Using LRA, the new alliance evaluates a company in three areas and provides a solid snapshot of their “Latino Readiness,” while identifying key areas for improvement and growth.

Financial Impact

“We assess sales and revenue. A CEO must understand the relationship between a product or a service and the Hispanic market, “says Arminda. “Most C level executives who were interviewed using the LRA assessment tool do not have this critical information.”

In this process, they also assess the potential revenue impact of the Hispanic market on the bottom line of the company.

Marketing And Communications

“We work to assess what top services or products Hispanics purchase from the company, the geographic segmentation of the consumers, and the marketing assets and communications in language in culture thus far.”

Organizational Readiness

“It’s critical to review a company’s Spanish-speaking and bilingual sales force and customer service and make sure it caters to the needs of the customers. By surveying key internal team members of the corporation, we can assess their level of Latin Readiness and develop a quick “go to market” plan to meet the needs of the rapidly growing Latino market and other multicultural segments.”

This L2L/Digo alliance reflects the fruitful collaboration of two companies catering to this very specific market and involves a combination of strategies, pure data, and innovative tech.

“Technology is an equalizer,” says Augusto Romano, CEO, Digo Hispanic Media. “Digital data allows us to identify digital personas and trends, understand behaviors, and craft specific communications for the Hispanic communities.” In contrast, communication through traditional media outlets can be limiting and can create disparities if not integrated into the overall strategy.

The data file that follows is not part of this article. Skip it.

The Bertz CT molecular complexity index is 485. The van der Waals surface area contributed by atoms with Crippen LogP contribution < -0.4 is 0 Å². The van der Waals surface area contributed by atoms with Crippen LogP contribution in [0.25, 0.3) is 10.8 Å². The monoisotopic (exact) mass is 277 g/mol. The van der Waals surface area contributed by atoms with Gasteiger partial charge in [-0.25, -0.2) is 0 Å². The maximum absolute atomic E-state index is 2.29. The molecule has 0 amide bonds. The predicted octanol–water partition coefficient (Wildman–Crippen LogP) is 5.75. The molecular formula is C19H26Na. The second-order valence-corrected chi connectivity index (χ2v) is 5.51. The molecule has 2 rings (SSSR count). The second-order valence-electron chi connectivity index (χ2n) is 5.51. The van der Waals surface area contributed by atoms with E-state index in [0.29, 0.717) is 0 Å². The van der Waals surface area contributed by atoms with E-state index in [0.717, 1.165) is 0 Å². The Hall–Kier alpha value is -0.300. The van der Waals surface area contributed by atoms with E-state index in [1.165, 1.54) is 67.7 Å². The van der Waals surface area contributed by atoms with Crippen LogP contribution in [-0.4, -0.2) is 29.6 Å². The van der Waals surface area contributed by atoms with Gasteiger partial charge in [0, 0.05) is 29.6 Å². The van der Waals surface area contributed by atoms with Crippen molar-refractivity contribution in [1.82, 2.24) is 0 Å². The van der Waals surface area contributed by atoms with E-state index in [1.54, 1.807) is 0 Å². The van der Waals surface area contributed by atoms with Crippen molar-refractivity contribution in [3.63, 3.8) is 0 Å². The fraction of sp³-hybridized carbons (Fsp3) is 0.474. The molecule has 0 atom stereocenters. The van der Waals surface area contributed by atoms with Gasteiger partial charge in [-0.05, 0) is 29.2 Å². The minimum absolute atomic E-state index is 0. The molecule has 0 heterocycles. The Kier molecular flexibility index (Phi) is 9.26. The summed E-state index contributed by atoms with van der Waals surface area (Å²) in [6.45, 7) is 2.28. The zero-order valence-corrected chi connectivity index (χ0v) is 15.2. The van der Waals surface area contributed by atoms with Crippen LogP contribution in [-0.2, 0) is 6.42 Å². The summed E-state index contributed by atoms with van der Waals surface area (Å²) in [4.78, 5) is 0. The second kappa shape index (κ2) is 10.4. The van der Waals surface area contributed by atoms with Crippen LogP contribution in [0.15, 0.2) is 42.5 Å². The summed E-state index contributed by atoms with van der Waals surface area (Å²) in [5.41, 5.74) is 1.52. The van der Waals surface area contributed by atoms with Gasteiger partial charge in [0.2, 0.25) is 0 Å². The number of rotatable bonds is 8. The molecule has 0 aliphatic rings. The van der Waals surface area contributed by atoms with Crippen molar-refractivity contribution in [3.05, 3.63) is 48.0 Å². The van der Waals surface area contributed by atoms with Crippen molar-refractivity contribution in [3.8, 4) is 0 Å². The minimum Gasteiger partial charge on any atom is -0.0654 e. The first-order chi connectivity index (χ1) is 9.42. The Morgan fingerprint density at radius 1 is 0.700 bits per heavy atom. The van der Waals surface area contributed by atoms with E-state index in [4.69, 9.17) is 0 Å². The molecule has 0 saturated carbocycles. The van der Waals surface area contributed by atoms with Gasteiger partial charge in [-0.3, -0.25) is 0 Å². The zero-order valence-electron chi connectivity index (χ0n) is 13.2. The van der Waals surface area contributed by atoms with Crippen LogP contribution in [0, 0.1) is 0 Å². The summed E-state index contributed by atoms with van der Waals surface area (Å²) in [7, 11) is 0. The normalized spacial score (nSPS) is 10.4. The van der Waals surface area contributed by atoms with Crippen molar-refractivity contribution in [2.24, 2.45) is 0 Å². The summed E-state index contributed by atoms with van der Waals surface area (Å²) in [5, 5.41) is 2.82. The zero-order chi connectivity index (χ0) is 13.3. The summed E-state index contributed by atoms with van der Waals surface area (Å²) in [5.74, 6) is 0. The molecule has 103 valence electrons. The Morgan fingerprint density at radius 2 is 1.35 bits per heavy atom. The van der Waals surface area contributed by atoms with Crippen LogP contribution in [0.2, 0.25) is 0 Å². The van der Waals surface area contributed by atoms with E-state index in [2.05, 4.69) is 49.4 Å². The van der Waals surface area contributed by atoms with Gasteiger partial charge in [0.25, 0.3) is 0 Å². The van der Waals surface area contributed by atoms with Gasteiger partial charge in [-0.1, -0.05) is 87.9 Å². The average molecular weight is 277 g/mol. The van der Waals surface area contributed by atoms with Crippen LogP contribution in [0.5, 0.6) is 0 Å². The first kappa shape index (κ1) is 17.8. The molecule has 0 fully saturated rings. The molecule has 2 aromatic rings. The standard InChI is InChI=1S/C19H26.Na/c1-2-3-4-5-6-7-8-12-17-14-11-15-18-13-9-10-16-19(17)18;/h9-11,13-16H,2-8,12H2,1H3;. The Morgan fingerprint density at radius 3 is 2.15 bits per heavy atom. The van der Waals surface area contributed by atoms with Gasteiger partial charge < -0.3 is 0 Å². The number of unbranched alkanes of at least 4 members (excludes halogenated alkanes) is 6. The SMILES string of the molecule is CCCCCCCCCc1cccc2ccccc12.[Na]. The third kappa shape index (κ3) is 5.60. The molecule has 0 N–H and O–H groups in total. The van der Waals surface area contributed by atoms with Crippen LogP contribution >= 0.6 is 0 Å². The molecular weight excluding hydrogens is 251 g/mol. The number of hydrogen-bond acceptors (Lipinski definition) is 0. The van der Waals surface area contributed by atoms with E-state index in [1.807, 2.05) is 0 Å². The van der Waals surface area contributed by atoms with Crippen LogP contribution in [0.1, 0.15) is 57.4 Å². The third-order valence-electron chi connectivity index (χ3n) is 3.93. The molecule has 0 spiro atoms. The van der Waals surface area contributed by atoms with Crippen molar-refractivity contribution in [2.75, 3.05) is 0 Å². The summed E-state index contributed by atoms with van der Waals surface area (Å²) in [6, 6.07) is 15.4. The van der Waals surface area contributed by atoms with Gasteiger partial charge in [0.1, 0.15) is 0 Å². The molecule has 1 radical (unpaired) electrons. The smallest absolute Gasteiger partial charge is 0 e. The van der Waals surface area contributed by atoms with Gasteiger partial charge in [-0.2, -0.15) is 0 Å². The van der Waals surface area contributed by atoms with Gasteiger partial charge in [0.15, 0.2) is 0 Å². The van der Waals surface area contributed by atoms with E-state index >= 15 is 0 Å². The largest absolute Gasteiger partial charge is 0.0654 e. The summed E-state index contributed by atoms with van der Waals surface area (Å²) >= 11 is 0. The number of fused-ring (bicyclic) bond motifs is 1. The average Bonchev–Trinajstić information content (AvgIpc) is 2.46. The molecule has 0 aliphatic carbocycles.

“Programmatic advertising is here to stay and we can enable any campaign with powerful tools for programmatic buying, thereby taking the digital strategy to new heights. We leverage our premium content and offer an opportunity to reach and connect with a true premium U.S. Hispanic audience through a culturally relevant and reliable network. We have developed a risk-free publisher-centric model that offers more value and better monetization of our affiliates’ U.S. inventory,” Romano notes.

“One of the first companies to use our collaborative force discovered, through our data, that it was investing all its efforts in the Spanish-dominant customers, who only represent 23% of the total Hispanic population and generate only $16M of the total Hispanic annual revenue,” adds Figueroa. “By neglecting to address the bilingual and English-dominant Hispanics that represent 77% of the Hispanic population, the company was missing an opportunity for volume growth. This led to a new tailored communications strategy for the rest of the untapped Hispanic audiences.”

Given that we live in a multicultural society that celebrates cultural differences and promotes equal opportunities, isn’t it about time that our marketing methods reflect these values also?